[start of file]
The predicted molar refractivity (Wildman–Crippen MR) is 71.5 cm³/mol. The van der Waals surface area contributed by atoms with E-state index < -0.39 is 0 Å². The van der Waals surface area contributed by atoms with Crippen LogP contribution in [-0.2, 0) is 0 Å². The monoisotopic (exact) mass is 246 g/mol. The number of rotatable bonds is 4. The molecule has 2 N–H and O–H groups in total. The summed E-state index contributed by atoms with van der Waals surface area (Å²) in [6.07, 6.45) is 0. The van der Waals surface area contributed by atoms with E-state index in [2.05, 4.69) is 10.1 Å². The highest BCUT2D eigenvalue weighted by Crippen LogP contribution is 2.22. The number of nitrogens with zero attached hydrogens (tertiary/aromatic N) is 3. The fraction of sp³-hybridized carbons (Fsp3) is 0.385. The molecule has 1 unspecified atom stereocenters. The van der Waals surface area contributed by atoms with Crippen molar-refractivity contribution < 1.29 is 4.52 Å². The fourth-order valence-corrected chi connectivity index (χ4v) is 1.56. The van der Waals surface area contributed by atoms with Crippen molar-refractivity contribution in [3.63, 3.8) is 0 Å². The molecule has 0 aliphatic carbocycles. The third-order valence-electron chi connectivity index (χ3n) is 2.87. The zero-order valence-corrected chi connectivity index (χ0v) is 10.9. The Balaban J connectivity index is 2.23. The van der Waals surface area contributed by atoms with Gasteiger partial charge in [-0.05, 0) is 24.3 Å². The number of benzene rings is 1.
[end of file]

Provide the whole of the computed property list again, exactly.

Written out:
The predicted molar refractivity (Wildman–Crippen MR) is 71.5 cm³/mol. The van der Waals surface area contributed by atoms with E-state index < -0.39 is 0 Å². The van der Waals surface area contributed by atoms with Crippen LogP contribution in [-0.2, 0) is 0 Å². The monoisotopic (exact) mass is 246 g/mol. The number of rotatable bonds is 4. The molecule has 2 N–H and O–H groups in total. The summed E-state index contributed by atoms with van der Waals surface area (Å²) in [6.07, 6.45) is 0. The van der Waals surface area contributed by atoms with E-state index in [2.05, 4.69) is 10.1 Å². The highest BCUT2D eigenvalue weighted by Crippen LogP contribution is 2.22. The number of nitrogens with zero attached hydrogens (tertiary/aromatic N) is 3. The fraction of sp³-hybridized carbons (Fsp3) is 0.385. The molecule has 1 unspecified atom stereocenters. The van der Waals surface area contributed by atoms with Crippen molar-refractivity contribution < 1.29 is 4.52 Å². The fourth-order valence-corrected chi connectivity index (χ4v) is 1.56. The van der Waals surface area contributed by atoms with Crippen molar-refractivity contribution in [3.63, 3.8) is 0 Å². The molecule has 0 aliphatic carbocycles. The third-order valence-electron chi connectivity index (χ3n) is 2.87. The zero-order valence-corrected chi connectivity index (χ0v) is 10.9. The Balaban J connectivity index is 2.23. The van der Waals surface area contributed by atoms with Gasteiger partial charge in [-0.05, 0) is 24.3 Å². The number of benzene rings is 1.